Tuesday, May 13, 2008

Torture: The Madness that Wouldn't Die

For proof that this madness will just not go away, see this article:


I'm not sure what it is. Do Americans watch too much 24? Is it that they actually believe that Jack Bauer is a decent human being? It seems that as long as you're a patriot, you can be forgiven any sin. Seems a lot like Christianity to me. You can be a filthy evil bastard and as long as you're doing for God by asking for forgiveness, well, then God bless you and Hallelujah.

It cannot be a coincidence that intellectuals and those who are supposedly representing reason have basically handed out a philosophical carte blanche to the CIA and all of those paranoid 24 fans eager to fantasize about a real-life Jack Bauer cutting up, real-life 100% guilty terrorists to stop an imminent 100% confirmed ticking-time bomb.

Come on, gimme a break! You gotta be kidding me! It brings me right back to Sam Harris, who stands prominently as a person who has argued for torture and reason in the same breath. I agree with his estimations of the religious threat to personal freedom, but the kind of nationalistic justification he offers to support his ideas of torture, undermine those very same freedoms. And we still see this hesitation, this dedication to opening the bag on this travesty and I hold Sam Harris partly responsible for this. I hold anyone who has argued for the acceptability of torture as responsible for this.

I debated with myself whether to publish this or not since I didn't formally ask for an interview, but given that there has still been no recanting of his endorsement, I'll post it and let you decide for yourselves what you make of this. I approached Sam via e-mail to present a counter-argument to his rationalization of torture. What follows is the complete exchange, I have selected to replace my real name with my screenname. Also any additional commentary is bracketed [in green font]:


Dear Mr. Harris,

First I would like to say that I am a great fan of your work against religion and religious thought. I also think that the concept of rational morality is something that has been abandoned for too long in public discourse and the default has yielded far too much ground to the irrational or corrupt. I would like to applaud your efforts in trying to stimulate discussion along these lines and especially outside the confines of a purely academic audience.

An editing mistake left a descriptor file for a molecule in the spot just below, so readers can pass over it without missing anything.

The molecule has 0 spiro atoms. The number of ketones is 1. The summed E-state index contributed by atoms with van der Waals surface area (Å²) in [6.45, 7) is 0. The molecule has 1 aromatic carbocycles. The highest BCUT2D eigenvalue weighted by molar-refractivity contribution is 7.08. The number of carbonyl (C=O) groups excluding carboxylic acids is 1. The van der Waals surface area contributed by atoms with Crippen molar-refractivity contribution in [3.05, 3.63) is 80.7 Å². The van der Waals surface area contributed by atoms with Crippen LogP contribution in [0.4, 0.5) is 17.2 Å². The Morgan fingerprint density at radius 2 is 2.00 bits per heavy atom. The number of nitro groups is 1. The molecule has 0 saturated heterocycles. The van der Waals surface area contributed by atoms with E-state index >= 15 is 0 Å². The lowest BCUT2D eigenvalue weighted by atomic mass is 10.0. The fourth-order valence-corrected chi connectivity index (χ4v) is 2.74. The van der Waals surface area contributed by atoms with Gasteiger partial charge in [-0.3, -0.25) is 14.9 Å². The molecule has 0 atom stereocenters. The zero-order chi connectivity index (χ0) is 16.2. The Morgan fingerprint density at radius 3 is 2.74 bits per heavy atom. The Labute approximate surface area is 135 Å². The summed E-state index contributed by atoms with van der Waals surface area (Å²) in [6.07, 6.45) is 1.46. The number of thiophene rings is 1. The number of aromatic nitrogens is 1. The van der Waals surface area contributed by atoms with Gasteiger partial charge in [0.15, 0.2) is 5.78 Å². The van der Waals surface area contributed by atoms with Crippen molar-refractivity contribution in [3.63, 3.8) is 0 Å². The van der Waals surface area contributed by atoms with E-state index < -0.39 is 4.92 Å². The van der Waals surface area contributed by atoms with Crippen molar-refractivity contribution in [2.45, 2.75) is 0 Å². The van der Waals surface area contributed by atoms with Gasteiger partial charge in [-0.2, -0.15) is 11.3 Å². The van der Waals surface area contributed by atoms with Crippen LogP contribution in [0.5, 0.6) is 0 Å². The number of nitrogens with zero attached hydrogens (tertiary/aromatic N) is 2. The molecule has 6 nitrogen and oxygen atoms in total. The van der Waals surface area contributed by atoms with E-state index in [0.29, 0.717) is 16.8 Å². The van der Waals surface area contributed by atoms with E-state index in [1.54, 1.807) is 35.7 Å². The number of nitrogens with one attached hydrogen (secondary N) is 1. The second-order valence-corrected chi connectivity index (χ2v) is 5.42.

However, I think that one of the greatest dangers to the foundation of rational ethics is the potential for it to be derailed by red herrings and inadvertently lead to false justifications of atrocity under the guise of reason. Having throughly read your writings on the subject and responses to your challengers I am convinced that this is in no way your intent in arguing for the use of torture. I instead see it as a result of 'test-driving' so to speak your conception of a rational ethics and seeing where it can take you. I applaud this effort as well. However, I see the torture issue as a possible misfire of that conception.

I understand that you are rejecting arguments based on the efficacy of torture and are looking for a purely ethical argument that would rule it out in all cases. However, I think that efficacy is a major factor in what makes torture unethical. But, in respecting your desire for a purely ethical argument, I would also like to attempt to convince you of some errors in your reasoning on a purely ethical basis. So I will present two distinct arguments against torture. One will be based on efficacy. One will be based on ethics.


You have argued that the effectiveness of torture need only be as effective as the dropping of a bomb to merit its consideration from utility. However, there seems to be little evidence for the efficacy of torture in producing information. The efficacy of bombing in destroying targets is readily apparent. Both techniques do create "collateral damage" as you have pointed out. However, the target of the bomb is known from the start, whereas the target of torture is not necessarily known. You have said that we should consider that if we are going to drop bombs to kill a single man, then we should be willing to possibly torture innocent men in order to save many more lives. Although I would doubt the rationale of using a bomb to target a single man, perhaps this phrasing doesn't do adequate justice to your position.

Let me rephrase it like this:

Intentionally inflicting misery on innocents due to flawed intel is the same as accidentally inflicting misery on innocents due to flawed targeting. That is to say that the collateral damage of bombing inaccuracies bears the same moral weight as the possible misery inflicted on innocent people by being falsely subjected to torture. The problem is in the efficacy of intel gathering.